"I am asking you to defend our very dangerous southern border out of love and devotion to our fellow citizens and to our country," he said, painting a dark and foreboding picture of the risks posed to Americans by illegal immigration.
The 72-year-old Trump harkened back to moments of American greatness, celebrating the moon landing as astronaut Buzz Aldrin looked on from the audience and heralding the liberation of Europe from the Nazis.
He led the House chamber in singing happy birthday to a Holocaust survivor sitting with first lady Melania Trump.
"Together, we represent the most extraordinary nation in all of history. What will we do with this moment? How will we be remembered?" Trump said.
The president ticked through a litany of issues with crossover appeal, including boosting infrastructure, lowering prescription drug costs and combating childhood cancer.
But he also appealed to his political base, both with his harsh rhetoric on immigration and a call for Congress to pass legislation to prohibit the "late-term abortion of children."
Trump devoted much of his speech to foreign policy, another area where Republicans have increasingly distanced themselves from the White House. He announced details of a second meeting with Kim Jong Un, and as he condemned political turmoil in Venezuela, Trump declared that "America will never be a socialist country" — a remark that may also have been targeted at high-profile Democrats who identify as socialists.
As he stood before lawmakers, the president was surrounded by symbols of his emboldened political opposition.
House Speaker Nancy Pelosi, who was praised by Democrats for her hard-line negotiating during the shutdown, sat behind Trump as he spoke.
Many House Democratic women wore white, the colour favored by early 20th-century suffragettes. And several senators running for president were also in the audience, including Senators Kamala Harris of California and Cory Booker of New Jersey.
Another Democratic star, Stacey Abrams, delivered the party's response to Trump.
Abrams narrowly lost her bid in November to become America's first black female governor, and party leaders are aggressively recruiting her to run for US Senate from Georgia.
Speaking from Atlanta, Abrams called the shutdown a political stunt that "defied every tenet of fairness and abandoned not just our people, but our values."
Trump's address amounted to an opening argument for his re-election campaign.
Polls show he has work to do, with his approval rating falling to just 34 per cent after the shutdown, according to a recent survey conducted by The Associated Press-NORC Center for Public Affairs Research.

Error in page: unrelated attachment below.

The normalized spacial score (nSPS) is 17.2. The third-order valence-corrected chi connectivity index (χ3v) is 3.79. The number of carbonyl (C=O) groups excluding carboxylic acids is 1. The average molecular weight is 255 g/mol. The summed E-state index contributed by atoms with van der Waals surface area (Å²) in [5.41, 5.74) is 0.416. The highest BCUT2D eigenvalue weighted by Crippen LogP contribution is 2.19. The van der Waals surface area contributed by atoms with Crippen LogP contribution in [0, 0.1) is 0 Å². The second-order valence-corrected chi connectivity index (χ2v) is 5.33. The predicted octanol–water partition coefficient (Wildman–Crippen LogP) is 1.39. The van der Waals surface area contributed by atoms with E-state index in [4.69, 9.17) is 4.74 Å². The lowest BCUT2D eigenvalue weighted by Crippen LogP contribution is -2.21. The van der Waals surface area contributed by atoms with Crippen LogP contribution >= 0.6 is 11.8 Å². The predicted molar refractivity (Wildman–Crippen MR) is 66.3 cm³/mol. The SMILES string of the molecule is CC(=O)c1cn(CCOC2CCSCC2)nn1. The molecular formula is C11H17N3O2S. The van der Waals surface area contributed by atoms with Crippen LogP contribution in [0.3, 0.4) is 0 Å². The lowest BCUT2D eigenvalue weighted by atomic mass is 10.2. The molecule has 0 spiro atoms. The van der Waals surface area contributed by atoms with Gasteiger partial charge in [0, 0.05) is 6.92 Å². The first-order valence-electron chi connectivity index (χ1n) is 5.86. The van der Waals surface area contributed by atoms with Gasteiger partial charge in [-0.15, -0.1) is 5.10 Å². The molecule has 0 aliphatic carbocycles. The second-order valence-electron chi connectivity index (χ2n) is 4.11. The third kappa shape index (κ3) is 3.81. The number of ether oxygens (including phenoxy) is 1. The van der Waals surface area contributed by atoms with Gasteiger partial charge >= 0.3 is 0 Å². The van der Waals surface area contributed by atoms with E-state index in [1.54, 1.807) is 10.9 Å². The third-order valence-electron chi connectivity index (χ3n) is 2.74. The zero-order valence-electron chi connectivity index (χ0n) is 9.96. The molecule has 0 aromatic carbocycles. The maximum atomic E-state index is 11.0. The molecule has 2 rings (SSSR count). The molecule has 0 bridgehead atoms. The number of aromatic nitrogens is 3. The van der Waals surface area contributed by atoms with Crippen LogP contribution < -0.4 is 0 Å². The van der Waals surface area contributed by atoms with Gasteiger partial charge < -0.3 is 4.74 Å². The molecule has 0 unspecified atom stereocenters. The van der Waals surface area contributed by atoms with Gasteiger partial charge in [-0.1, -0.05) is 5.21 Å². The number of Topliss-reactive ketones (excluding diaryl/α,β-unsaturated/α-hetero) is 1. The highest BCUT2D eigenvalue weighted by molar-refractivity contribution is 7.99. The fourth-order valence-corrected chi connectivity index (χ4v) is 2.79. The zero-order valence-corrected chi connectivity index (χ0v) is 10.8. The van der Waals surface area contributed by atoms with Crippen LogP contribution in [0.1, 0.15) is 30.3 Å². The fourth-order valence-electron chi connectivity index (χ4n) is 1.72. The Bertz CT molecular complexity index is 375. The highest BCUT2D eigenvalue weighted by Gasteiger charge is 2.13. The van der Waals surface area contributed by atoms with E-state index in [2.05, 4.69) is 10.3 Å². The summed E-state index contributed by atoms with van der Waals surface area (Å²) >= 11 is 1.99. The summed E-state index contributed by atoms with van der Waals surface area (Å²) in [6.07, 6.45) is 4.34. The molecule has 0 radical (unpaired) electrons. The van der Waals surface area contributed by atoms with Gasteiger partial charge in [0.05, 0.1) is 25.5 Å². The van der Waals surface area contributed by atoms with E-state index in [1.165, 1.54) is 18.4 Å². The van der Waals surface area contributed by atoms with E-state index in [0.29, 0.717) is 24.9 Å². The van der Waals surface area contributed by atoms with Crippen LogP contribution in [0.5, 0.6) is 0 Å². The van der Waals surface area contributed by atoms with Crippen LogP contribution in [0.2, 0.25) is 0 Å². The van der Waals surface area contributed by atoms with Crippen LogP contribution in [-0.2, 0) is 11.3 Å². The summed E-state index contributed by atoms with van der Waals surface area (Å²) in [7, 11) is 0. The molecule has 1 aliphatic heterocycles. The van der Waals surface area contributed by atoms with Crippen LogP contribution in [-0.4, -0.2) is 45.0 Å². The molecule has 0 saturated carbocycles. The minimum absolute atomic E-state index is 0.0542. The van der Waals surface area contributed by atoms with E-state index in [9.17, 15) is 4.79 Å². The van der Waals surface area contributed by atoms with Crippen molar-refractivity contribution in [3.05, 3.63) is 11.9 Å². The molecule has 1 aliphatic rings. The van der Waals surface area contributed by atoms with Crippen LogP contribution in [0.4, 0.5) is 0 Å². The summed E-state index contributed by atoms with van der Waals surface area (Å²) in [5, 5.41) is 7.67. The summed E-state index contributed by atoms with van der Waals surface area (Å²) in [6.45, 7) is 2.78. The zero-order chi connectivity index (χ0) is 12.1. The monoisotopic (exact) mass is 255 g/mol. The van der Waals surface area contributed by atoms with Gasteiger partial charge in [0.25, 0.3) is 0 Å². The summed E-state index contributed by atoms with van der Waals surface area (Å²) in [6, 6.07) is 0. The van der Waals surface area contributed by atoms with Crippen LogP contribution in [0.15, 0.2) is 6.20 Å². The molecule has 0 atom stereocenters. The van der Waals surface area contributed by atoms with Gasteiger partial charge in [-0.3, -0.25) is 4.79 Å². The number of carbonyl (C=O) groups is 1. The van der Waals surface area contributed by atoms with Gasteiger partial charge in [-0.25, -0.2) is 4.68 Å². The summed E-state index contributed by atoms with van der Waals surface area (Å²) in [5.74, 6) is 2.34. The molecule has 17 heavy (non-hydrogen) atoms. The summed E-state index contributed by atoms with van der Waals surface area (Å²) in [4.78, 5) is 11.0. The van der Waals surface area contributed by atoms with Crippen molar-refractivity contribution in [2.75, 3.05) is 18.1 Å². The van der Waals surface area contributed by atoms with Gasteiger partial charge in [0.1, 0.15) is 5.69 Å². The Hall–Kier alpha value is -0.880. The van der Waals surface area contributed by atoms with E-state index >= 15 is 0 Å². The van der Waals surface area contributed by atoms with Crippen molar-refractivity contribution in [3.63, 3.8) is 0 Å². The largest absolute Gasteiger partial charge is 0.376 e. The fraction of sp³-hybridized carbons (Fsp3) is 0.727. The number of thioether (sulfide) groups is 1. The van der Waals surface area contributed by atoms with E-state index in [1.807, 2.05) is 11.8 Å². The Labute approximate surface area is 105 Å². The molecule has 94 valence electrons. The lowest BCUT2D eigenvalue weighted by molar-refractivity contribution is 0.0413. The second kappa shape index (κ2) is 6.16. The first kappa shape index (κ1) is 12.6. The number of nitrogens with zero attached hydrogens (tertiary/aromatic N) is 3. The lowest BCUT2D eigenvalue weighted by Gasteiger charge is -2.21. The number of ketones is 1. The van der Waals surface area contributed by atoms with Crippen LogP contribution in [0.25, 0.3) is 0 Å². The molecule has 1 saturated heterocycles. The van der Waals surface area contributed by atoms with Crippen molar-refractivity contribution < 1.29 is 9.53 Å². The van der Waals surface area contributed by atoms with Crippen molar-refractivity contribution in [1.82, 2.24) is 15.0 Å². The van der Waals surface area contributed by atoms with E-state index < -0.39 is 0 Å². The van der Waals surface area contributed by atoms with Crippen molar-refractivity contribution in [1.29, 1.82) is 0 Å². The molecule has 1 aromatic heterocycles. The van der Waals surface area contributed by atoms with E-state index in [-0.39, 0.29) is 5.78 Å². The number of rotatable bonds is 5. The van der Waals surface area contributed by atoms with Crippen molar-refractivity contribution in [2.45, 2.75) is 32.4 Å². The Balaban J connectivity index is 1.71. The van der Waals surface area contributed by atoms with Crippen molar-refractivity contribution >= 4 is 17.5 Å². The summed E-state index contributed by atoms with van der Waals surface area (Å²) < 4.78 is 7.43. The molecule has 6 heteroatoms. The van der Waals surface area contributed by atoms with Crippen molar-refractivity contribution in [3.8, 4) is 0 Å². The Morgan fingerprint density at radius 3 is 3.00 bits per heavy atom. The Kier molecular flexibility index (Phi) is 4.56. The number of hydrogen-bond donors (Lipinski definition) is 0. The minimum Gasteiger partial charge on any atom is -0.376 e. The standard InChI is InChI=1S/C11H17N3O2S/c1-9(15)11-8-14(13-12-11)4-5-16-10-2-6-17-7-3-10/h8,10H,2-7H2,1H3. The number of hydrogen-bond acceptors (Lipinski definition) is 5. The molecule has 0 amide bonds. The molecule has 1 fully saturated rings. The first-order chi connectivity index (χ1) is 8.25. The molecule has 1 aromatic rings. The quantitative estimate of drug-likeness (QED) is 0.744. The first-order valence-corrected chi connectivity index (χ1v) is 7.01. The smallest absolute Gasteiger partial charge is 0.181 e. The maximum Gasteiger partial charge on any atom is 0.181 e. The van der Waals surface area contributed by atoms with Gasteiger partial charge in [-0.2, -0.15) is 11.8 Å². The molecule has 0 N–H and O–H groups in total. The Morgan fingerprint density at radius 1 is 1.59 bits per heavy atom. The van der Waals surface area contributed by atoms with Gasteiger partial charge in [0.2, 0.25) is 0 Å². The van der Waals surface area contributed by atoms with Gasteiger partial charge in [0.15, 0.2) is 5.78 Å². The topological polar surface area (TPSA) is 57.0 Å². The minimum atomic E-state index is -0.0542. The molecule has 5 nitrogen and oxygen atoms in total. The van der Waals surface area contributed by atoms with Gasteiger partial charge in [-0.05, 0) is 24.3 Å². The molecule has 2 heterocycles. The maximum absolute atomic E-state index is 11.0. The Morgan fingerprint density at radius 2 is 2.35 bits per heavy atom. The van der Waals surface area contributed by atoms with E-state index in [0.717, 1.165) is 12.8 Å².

One bright spot for the president has been the economy, which has added jobs for 100 straight months.
He said the US has "the hottest economy anywhere in the world."
"The only thing that can stop it," he said, "are foolish wars, politics or ridiculous partisan investigations" — an apparent swipe at the special counsel investigation into ties between Russia and Trump's 2016 campaign, as well as the upcoming congressional investigations.
The diverse Democratic caucus, which includes a bevy of women, sat silently for much of Trump's speech.
But they leapt to their feet when he noted there are "more women in the workforce than ever before."
The increase is due to population growth — and not something Trump can credit to any of his policies.
Turning to foreign policy, another area where Republicans have increasingly been willing to distance themselves from the president, Trump defended his decisions to withdraw US troops from Syria and Afghanistan.
"Great nations do not fight endless wars," he said, adding that the US is working with allies to "destroy the remnants" of the Islamic State group and that he has "accelerated" efforts to reach a settlement in Afghanistan.
IS militants have lost territory since Trump's surprise announcement in December that he was pulling US forces out, but military officials warn the fighters could regroup within six months to a year after the Americans leave.
Several leading GOP lawmakers have sharply criticised his plans to withdraw from Syria, as well as from Afghanistan.
Trump's guests for the speech include Anna Marie Johnson, a woman whose life sentence for drug offences was commuted by the president, and Joshua Trump, a sixth-grade student from Wilmington, Delaware, who has been bullied over his last name.
They sat with first lady Melania Trump during the address.